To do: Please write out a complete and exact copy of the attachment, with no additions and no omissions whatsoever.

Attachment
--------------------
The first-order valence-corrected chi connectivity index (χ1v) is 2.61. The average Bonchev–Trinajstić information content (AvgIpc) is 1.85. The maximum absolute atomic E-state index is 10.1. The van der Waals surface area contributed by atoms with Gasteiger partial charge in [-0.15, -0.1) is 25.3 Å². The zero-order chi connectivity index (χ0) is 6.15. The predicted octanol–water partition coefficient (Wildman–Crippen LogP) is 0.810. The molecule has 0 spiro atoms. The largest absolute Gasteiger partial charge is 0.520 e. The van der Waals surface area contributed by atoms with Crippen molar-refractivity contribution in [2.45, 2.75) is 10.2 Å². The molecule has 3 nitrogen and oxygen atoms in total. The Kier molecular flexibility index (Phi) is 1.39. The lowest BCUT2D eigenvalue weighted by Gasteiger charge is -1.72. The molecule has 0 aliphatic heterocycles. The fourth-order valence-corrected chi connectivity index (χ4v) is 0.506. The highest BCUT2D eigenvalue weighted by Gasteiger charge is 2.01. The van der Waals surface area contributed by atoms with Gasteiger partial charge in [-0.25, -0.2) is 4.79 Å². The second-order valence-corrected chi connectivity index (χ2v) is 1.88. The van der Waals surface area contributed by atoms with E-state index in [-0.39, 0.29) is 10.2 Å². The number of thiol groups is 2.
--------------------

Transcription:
The first-order valence-corrected chi connectivity index (χ1v) is 2.61. The average Bonchev–Trinajstić information content (AvgIpc) is 1.85. The maximum absolute atomic E-state index is 10.1. The van der Waals surface area contributed by atoms with Gasteiger partial charge in [-0.15, -0.1) is 25.3 Å². The zero-order chi connectivity index (χ0) is 6.15. The predicted octanol–water partition coefficient (Wildman–Crippen LogP) is 0.810. The molecule has 0 spiro atoms. The largest absolute Gasteiger partial charge is 0.520 e. The van der Waals surface area contributed by atoms with Crippen molar-refractivity contribution in [2.45, 2.75) is 10.2 Å². The molecule has 3 nitrogen and oxygen atoms in total. The Kier molecular flexibility index (Phi) is 1.39. The lowest BCUT2D eigenvalue weighted by Gasteiger charge is -1.72. The molecule has 0 aliphatic heterocycles. The fourth-order valence-corrected chi connectivity index (χ4v) is 0.506. The highest BCUT2D eigenvalue weighted by Gasteiger charge is 2.01. The van der Waals surface area contributed by atoms with Gasteiger partial charge in [-0.25, -0.2) is 4.79 Å². The second-order valence-corrected chi connectivity index (χ2v) is 1.88. The van der Waals surface area contributed by atoms with E-state index in [-0.39, 0.29) is 10.2 Å². The number of thiol groups is 2.